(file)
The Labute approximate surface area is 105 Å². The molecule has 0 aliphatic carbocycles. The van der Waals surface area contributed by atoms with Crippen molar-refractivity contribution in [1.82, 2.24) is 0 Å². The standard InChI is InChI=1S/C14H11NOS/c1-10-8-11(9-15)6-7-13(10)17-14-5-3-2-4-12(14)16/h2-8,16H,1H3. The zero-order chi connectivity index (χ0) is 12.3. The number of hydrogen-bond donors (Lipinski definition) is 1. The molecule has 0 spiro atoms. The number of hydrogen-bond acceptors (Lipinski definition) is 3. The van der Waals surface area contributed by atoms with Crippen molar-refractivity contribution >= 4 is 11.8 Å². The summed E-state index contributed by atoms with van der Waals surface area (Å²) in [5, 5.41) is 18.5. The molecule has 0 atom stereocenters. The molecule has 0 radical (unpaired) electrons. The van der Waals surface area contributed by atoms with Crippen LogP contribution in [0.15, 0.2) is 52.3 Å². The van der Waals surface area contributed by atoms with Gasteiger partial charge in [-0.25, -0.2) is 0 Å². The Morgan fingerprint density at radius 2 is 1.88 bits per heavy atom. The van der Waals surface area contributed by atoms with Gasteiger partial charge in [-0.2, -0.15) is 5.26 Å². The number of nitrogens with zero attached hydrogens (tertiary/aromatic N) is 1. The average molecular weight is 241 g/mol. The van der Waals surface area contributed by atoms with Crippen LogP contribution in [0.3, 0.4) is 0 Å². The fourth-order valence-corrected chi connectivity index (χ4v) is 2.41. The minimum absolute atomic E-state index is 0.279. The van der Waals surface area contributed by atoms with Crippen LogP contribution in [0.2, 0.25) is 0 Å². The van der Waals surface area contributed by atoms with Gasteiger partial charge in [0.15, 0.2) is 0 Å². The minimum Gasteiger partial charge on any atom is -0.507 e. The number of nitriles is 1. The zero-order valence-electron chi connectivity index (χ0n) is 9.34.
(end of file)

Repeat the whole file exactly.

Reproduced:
The Labute approximate surface area is 105 Å². The molecule has 0 aliphatic carbocycles. The van der Waals surface area contributed by atoms with Crippen molar-refractivity contribution in [1.82, 2.24) is 0 Å². The standard InChI is InChI=1S/C14H11NOS/c1-10-8-11(9-15)6-7-13(10)17-14-5-3-2-4-12(14)16/h2-8,16H,1H3. The zero-order chi connectivity index (χ0) is 12.3. The number of hydrogen-bond donors (Lipinski definition) is 1. The molecule has 0 spiro atoms. The number of hydrogen-bond acceptors (Lipinski definition) is 3. The van der Waals surface area contributed by atoms with Crippen molar-refractivity contribution >= 4 is 11.8 Å². The summed E-state index contributed by atoms with van der Waals surface area (Å²) in [5, 5.41) is 18.5. The molecule has 0 atom stereocenters. The molecule has 0 radical (unpaired) electrons. The van der Waals surface area contributed by atoms with Crippen LogP contribution in [0.15, 0.2) is 52.3 Å². The van der Waals surface area contributed by atoms with Gasteiger partial charge in [-0.25, -0.2) is 0 Å². The Morgan fingerprint density at radius 2 is 1.88 bits per heavy atom. The van der Waals surface area contributed by atoms with Gasteiger partial charge in [-0.2, -0.15) is 5.26 Å². The number of nitrogens with zero attached hydrogens (tertiary/aromatic N) is 1. The average molecular weight is 241 g/mol. The van der Waals surface area contributed by atoms with Crippen LogP contribution in [0.3, 0.4) is 0 Å². The fourth-order valence-corrected chi connectivity index (χ4v) is 2.41. The minimum absolute atomic E-state index is 0.279. The van der Waals surface area contributed by atoms with Crippen LogP contribution in [0.2, 0.25) is 0 Å². The van der Waals surface area contributed by atoms with Gasteiger partial charge in [0.15, 0.2) is 0 Å². The minimum Gasteiger partial charge on any atom is -0.507 e. The number of nitriles is 1. The zero-order valence-electron chi connectivity index (χ0n) is 9.34.